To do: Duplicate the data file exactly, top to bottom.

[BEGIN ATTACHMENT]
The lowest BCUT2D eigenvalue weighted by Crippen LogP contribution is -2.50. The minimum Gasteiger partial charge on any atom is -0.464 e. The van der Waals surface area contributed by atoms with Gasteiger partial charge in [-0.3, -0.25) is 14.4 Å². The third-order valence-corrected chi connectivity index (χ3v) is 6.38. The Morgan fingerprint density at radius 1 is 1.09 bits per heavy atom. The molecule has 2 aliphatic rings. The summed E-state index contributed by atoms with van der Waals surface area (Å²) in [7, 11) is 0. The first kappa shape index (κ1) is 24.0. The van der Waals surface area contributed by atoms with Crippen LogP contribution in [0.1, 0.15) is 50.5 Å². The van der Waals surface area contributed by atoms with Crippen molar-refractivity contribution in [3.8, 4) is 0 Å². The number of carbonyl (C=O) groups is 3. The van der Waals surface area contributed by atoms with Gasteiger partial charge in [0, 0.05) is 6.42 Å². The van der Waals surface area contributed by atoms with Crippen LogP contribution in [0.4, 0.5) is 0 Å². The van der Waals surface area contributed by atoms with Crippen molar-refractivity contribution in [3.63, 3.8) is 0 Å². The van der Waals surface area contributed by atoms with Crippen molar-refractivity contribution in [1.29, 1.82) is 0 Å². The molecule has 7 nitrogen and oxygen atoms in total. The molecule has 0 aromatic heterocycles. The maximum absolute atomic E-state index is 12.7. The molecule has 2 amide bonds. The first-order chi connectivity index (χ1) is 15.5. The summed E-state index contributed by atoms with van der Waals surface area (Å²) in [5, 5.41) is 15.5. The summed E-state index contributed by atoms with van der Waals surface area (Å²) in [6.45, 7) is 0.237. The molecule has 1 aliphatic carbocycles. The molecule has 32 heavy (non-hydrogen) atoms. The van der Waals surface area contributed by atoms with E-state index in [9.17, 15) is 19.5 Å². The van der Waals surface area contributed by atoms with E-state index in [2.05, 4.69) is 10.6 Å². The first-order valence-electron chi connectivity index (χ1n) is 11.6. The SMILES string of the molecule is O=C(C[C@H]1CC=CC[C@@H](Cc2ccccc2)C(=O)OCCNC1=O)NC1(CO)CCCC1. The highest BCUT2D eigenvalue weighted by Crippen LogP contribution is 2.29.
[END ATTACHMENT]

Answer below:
The lowest BCUT2D eigenvalue weighted by Crippen LogP contribution is -2.50. The minimum Gasteiger partial charge on any atom is -0.464 e. The van der Waals surface area contributed by atoms with Gasteiger partial charge in [-0.3, -0.25) is 14.4 Å². The third-order valence-corrected chi connectivity index (χ3v) is 6.38. The Morgan fingerprint density at radius 1 is 1.09 bits per heavy atom. The molecule has 2 aliphatic rings. The summed E-state index contributed by atoms with van der Waals surface area (Å²) in [7, 11) is 0. The first kappa shape index (κ1) is 24.0. The van der Waals surface area contributed by atoms with Crippen LogP contribution in [0.1, 0.15) is 50.5 Å². The van der Waals surface area contributed by atoms with Crippen molar-refractivity contribution in [3.8, 4) is 0 Å². The number of carbonyl (C=O) groups is 3. The van der Waals surface area contributed by atoms with Gasteiger partial charge in [0, 0.05) is 6.42 Å². The van der Waals surface area contributed by atoms with Crippen LogP contribution in [0.4, 0.5) is 0 Å². The van der Waals surface area contributed by atoms with Crippen molar-refractivity contribution in [3.63, 3.8) is 0 Å². The van der Waals surface area contributed by atoms with Crippen molar-refractivity contribution in [1.29, 1.82) is 0 Å². The molecule has 7 nitrogen and oxygen atoms in total. The molecule has 0 aromatic heterocycles. The maximum absolute atomic E-state index is 12.7. The molecule has 2 amide bonds. The first-order chi connectivity index (χ1) is 15.5. The summed E-state index contributed by atoms with van der Waals surface area (Å²) in [5, 5.41) is 15.5. The summed E-state index contributed by atoms with van der Waals surface area (Å²) in [6.45, 7) is 0.237. The molecule has 1 aliphatic carbocycles. The molecule has 32 heavy (non-hydrogen) atoms. The van der Waals surface area contributed by atoms with E-state index in [9.17, 15) is 19.5 Å². The van der Waals surface area contributed by atoms with E-state index in [2.05, 4.69) is 10.6 Å². The first-order valence-electron chi connectivity index (χ1n) is 11.6. The SMILES string of the molecule is O=C(C[C@H]1CC=CC[C@@H](Cc2ccccc2)C(=O)OCCNC1=O)NC1(CO)CCCC1. The highest BCUT2D eigenvalue weighted by Crippen LogP contribution is 2.29.